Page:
Cat-A-Tonic
Nikon used to make a lens (quite rare) that was specifically designed for shooting oscilloscopes.

Maybe a lens with a low F-stop, like one of the Nikon 50mm lenses, might do the trick.
great for low light situations, and long exposures with lovely color.

These would probably be good for that vector rescanning thing you have been doing Lars.

on CRT...
hmmm.....
pause the video?
use an LCD screen?
wwall
Another thing you might want to consider is the movement of the camera's shutter curtain during exposure. If you're exposing for 1/30 second and the shutter is opening horizontally while the CRT beam is sweeping vertically, you will only partially capture the image. Of course, that depends on the design of the camera. Some may be better than others for this purpose.
CursedFrogurt
I'm having trouble seeing why shooting with a digital camera is not an option here. I can see why you might not want to do direct to computer digital capture if you can't end up with the resolution you want, but with a decent DSLR and some experimentation with shutter speed and exposure settings, I'm sure you can capture a good image. The only thing film introduces into this equation is the uncertainty of having to wait a few days while your prints are developed, and making experimentation cost a shitload more. I love working with film, I think it is a wonderful process, but in terms of basic image capture in this situation, I think there's no real benefit to film. A decent consumer-grade digital slr is going to put out an image that's big enough to blow up to very large proportions without noticeable pixelation. Maybe there's something I'm not seeing, but honestly if you don't have a decent DSLR, I'd borrow one from a friend and shoot a couple hundred pictures until you get the one you want. I think you'll spend far less time finding the right shutter settings and then taking 200 pictures in a row than you will setting up some crazy diy screen sync device.

A good digital camera is probably the most direct way to get a high-resolution digitization of your image.
andrewF
I have to take shots of my 'scope a lot for my research. Always turn off the lights.
I can only get good images with my archaic Canon powershot A70, flash off/macro on. My newer nikon coolpix is rubbish for 'scope shots.
Some of my pics are HERE

In the good old days there were polaroid cameras designed to mount on 'scopes. Still around but film is pretty much all gone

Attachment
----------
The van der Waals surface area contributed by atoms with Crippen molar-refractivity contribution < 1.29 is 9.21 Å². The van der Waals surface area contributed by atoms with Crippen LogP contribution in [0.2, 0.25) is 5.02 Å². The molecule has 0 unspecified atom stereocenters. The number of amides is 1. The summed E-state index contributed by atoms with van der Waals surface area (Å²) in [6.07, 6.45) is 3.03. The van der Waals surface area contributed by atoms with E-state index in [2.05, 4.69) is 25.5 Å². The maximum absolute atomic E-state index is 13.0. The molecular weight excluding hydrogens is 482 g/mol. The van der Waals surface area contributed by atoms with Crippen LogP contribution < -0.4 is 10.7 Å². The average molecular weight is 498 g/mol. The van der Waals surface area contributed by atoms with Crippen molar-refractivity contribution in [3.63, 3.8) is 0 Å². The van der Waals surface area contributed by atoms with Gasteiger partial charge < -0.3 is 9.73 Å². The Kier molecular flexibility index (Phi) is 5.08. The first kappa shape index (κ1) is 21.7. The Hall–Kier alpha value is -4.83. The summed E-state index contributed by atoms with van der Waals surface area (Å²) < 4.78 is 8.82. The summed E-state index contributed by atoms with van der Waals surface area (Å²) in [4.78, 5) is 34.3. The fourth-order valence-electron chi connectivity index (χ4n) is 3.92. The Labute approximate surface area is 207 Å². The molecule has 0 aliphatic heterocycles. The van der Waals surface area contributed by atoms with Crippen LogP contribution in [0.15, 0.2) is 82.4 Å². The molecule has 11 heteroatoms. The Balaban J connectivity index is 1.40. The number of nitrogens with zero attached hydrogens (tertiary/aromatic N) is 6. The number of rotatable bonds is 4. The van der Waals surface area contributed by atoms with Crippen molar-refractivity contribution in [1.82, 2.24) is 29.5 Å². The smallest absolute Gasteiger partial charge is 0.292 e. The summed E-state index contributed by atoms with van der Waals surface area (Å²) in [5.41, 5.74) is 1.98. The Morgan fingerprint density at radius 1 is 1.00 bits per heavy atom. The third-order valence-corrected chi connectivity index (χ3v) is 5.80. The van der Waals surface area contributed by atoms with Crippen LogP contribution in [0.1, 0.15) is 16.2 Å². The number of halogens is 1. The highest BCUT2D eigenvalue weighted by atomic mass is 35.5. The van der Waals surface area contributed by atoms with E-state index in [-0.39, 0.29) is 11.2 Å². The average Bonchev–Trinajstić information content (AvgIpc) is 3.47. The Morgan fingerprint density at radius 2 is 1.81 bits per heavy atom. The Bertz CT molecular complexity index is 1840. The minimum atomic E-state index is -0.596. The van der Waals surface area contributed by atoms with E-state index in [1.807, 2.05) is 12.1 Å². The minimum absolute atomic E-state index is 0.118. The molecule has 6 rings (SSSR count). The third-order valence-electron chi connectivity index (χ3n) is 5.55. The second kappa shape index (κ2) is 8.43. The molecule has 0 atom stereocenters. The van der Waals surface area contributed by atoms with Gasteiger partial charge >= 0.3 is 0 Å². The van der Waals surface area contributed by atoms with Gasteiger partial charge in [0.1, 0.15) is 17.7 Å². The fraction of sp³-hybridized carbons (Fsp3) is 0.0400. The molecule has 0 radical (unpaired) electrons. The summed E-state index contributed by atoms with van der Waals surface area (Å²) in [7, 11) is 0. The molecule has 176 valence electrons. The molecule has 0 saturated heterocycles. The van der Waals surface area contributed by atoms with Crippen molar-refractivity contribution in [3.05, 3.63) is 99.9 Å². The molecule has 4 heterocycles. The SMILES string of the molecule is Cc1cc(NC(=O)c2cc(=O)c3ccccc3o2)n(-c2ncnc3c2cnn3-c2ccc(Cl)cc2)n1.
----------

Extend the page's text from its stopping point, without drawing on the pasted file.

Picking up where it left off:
lizlarsen
This has been a totally fascinating discussion! Thanks for all the posts.

I think digital is going to be how I start experimenting for sure. I have a Canon HFS100 video camera that can do stills, and came with someone's DSLR lens and some accessories for it... but I haven't messed with the DSLR stuff yet, and I'm not sure what shutter settings I have.

Thanks for teaching me stuff guys!

Andrew those scope shots are totally gorgeous.
antimatter
andrewF wrote:
I have to take shots of my 'scope a lot for my research. Always turn off the lights.
I can only get good images with my archaic Canon powershot A70, flash off/macro on. My newer nikon coolpix is rubbish for 'scope shots.
Some of my pics are HERE

In the good old days there were polaroid cameras designed to mount on 'scopes. Still around but film is pretty much all gone



Ha, yes , 'the good old days' indeed !

nice stuff , Andrew, filmic , what scope are you using?
ndkent
creatorlars wrote:
Quote:
On TV and Cinema sets they use a custom playback system that's synchronized


I'd love to know more about that! Especially how they sync'ed film cameras up to do this for the right exposure speeds.
If there were an easy way to synchronize a camera shooting still images at HD resolutions to a composite feed to a CRT monitor, capturing 1 per frame, that would be pretty incredible.


As I understood it from my film production days the cameras are already locked to crystal sync since the sound needs to be too (or else you lose sync on the sound). The video playback system is altered to run in sync with the recording gear which is not altered. You tend to hire the system and the technicians if you do a pro shoot.

I did get a chance to mess with a low tech varispeed camera once when I was fishing around to see if I could kinescope material but it proved impossible I guess I was running up against the blades in the shutter and once I got it slow I think I started seeing hot bands. I sent my material off to a professional kinescope video to film place that was still in commercial operation (circa 1987) for 16mm.

Of course there aren't actual pixels in analog video but you do eventually see the r, g and b colored physical phosphor elements on a typical color monitor with a high res camera. I remember in the 90s we had a 4x5 film recorder at work for making chromes of computer files. Inside it was a high end high res black and white monitor, I forget, maybe 4K lines. It would flip through the rgb channels one at a time and you'd hear the click of the color filter between the crt and the camera.